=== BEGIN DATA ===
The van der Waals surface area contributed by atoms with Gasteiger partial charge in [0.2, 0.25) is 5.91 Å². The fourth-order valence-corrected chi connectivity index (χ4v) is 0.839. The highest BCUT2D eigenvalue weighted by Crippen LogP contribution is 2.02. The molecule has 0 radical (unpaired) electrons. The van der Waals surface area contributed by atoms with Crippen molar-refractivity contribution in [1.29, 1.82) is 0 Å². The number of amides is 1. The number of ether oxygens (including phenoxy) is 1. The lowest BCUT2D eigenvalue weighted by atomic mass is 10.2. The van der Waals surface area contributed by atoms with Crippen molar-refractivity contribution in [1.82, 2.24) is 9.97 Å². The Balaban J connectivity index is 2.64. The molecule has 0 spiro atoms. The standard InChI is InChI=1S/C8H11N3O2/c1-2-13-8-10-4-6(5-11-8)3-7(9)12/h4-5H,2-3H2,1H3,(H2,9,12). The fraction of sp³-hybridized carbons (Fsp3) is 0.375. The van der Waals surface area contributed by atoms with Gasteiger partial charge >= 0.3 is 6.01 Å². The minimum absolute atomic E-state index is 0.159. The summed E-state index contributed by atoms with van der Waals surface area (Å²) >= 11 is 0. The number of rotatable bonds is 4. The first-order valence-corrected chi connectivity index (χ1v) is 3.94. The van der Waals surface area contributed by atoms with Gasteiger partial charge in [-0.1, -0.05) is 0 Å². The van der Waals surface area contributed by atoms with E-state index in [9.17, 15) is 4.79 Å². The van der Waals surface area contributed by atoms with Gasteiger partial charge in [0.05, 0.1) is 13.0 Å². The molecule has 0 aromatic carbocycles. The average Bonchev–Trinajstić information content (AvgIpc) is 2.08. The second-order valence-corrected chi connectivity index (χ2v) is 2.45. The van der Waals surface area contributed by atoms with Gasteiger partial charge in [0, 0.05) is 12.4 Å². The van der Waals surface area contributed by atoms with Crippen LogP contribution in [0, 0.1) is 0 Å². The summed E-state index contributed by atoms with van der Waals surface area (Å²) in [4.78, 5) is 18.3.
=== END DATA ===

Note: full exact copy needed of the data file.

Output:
The van der Waals surface area contributed by atoms with Gasteiger partial charge in [0.2, 0.25) is 5.91 Å². The fourth-order valence-corrected chi connectivity index (χ4v) is 0.839. The highest BCUT2D eigenvalue weighted by Crippen LogP contribution is 2.02. The molecule has 0 radical (unpaired) electrons. The van der Waals surface area contributed by atoms with Crippen molar-refractivity contribution in [1.29, 1.82) is 0 Å². The number of amides is 1. The number of ether oxygens (including phenoxy) is 1. The lowest BCUT2D eigenvalue weighted by atomic mass is 10.2. The van der Waals surface area contributed by atoms with Crippen molar-refractivity contribution in [1.82, 2.24) is 9.97 Å². The Balaban J connectivity index is 2.64. The molecule has 0 spiro atoms. The standard InChI is InChI=1S/C8H11N3O2/c1-2-13-8-10-4-6(5-11-8)3-7(9)12/h4-5H,2-3H2,1H3,(H2,9,12). The fraction of sp³-hybridized carbons (Fsp3) is 0.375. The van der Waals surface area contributed by atoms with Gasteiger partial charge >= 0.3 is 6.01 Å². The minimum absolute atomic E-state index is 0.159. The summed E-state index contributed by atoms with van der Waals surface area (Å²) >= 11 is 0. The number of rotatable bonds is 4. The first-order valence-corrected chi connectivity index (χ1v) is 3.94. The van der Waals surface area contributed by atoms with Gasteiger partial charge in [-0.1, -0.05) is 0 Å². The van der Waals surface area contributed by atoms with E-state index in [9.17, 15) is 4.79 Å². The van der Waals surface area contributed by atoms with Gasteiger partial charge in [0.05, 0.1) is 13.0 Å². The molecule has 0 aromatic carbocycles. The average Bonchev–Trinajstić information content (AvgIpc) is 2.08. The second-order valence-corrected chi connectivity index (χ2v) is 2.45. The van der Waals surface area contributed by atoms with Gasteiger partial charge in [0, 0.05) is 12.4 Å². The van der Waals surface area contributed by atoms with Crippen LogP contribution in [0, 0.1) is 0 Å². The summed E-state index contributed by atoms with van der Waals surface area (Å²) in [4.78, 5) is 18.3.